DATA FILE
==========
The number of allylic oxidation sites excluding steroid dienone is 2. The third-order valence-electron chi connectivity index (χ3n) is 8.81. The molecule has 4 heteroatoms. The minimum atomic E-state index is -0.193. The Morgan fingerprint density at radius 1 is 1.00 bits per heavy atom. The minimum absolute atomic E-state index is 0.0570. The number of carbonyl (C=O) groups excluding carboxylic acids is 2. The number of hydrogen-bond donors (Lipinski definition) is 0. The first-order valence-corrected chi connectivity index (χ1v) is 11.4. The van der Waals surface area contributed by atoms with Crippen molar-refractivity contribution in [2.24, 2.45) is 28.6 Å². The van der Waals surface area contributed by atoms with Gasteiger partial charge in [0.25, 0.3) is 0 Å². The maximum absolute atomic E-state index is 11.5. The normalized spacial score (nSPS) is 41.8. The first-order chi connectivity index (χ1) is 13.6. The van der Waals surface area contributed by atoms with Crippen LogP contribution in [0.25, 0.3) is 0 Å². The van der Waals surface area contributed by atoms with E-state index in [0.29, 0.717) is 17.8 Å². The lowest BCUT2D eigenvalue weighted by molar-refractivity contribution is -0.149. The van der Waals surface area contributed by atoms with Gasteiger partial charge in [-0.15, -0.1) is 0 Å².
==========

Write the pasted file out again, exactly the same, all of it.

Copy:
The number of allylic oxidation sites excluding steroid dienone is 2. The third-order valence-electron chi connectivity index (χ3n) is 8.81. The molecule has 4 heteroatoms. The minimum atomic E-state index is -0.193. The Morgan fingerprint density at radius 1 is 1.00 bits per heavy atom. The minimum absolute atomic E-state index is 0.0570. The number of carbonyl (C=O) groups excluding carboxylic acids is 2. The number of hydrogen-bond donors (Lipinski definition) is 0. The first-order valence-corrected chi connectivity index (χ1v) is 11.4. The van der Waals surface area contributed by atoms with Crippen molar-refractivity contribution in [2.24, 2.45) is 28.6 Å². The van der Waals surface area contributed by atoms with Gasteiger partial charge in [0.25, 0.3) is 0 Å². The maximum absolute atomic E-state index is 11.5. The normalized spacial score (nSPS) is 41.8. The first-order chi connectivity index (χ1) is 13.6. The van der Waals surface area contributed by atoms with Crippen LogP contribution in [0.25, 0.3) is 0 Å². The van der Waals surface area contributed by atoms with E-state index in [0.29, 0.717) is 17.8 Å². The lowest BCUT2D eigenvalue weighted by molar-refractivity contribution is -0.149. The van der Waals surface area contributed by atoms with Gasteiger partial charge in [-0.15, -0.1) is 0 Å².